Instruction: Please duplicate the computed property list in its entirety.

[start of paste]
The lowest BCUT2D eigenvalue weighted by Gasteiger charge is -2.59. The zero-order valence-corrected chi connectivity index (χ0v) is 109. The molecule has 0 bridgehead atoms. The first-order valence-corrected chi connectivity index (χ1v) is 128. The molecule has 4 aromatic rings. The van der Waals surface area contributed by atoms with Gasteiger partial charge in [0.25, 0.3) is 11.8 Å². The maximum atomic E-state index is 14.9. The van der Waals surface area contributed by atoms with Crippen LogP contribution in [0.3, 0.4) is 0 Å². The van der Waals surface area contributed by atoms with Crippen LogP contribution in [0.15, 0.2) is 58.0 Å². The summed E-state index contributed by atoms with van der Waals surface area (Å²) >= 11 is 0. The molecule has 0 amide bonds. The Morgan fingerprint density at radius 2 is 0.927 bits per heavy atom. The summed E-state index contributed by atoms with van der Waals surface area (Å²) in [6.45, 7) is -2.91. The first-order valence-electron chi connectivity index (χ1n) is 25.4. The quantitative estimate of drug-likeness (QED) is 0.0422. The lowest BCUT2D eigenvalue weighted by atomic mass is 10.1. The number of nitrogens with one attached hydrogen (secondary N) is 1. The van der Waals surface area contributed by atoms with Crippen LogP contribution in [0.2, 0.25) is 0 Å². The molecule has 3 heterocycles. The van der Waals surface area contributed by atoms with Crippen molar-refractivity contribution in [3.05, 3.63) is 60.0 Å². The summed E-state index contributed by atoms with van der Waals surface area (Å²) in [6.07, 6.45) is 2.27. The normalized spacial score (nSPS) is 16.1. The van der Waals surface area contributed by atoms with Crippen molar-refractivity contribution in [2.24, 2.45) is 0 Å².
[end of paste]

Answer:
The lowest BCUT2D eigenvalue weighted by Gasteiger charge is -2.59. The zero-order valence-corrected chi connectivity index (χ0v) is 109. The molecule has 0 bridgehead atoms. The first-order valence-corrected chi connectivity index (χ1v) is 128. The molecule has 4 aromatic rings. The van der Waals surface area contributed by atoms with Gasteiger partial charge in [0.25, 0.3) is 11.8 Å². The maximum atomic E-state index is 14.9. The van der Waals surface area contributed by atoms with Crippen LogP contribution in [0.3, 0.4) is 0 Å². The van der Waals surface area contributed by atoms with Crippen LogP contribution in [0.15, 0.2) is 58.0 Å². The summed E-state index contributed by atoms with van der Waals surface area (Å²) >= 11 is 0. The molecule has 0 amide bonds. The Morgan fingerprint density at radius 2 is 0.927 bits per heavy atom. The summed E-state index contributed by atoms with van der Waals surface area (Å²) in [6.45, 7) is -2.91. The first-order valence-electron chi connectivity index (χ1n) is 25.4. The quantitative estimate of drug-likeness (QED) is 0.0422. The lowest BCUT2D eigenvalue weighted by atomic mass is 10.1. The number of nitrogens with one attached hydrogen (secondary N) is 1. The van der Waals surface area contributed by atoms with Crippen LogP contribution in [0.2, 0.25) is 0 Å². The molecule has 3 heterocycles. The van der Waals surface area contributed by atoms with Crippen molar-refractivity contribution in [3.05, 3.63) is 60.0 Å². The summed E-state index contributed by atoms with van der Waals surface area (Å²) in [6.07, 6.45) is 2.27. The normalized spacial score (nSPS) is 16.1. The van der Waals surface area contributed by atoms with Crippen molar-refractivity contribution in [2.24, 2.45) is 0 Å².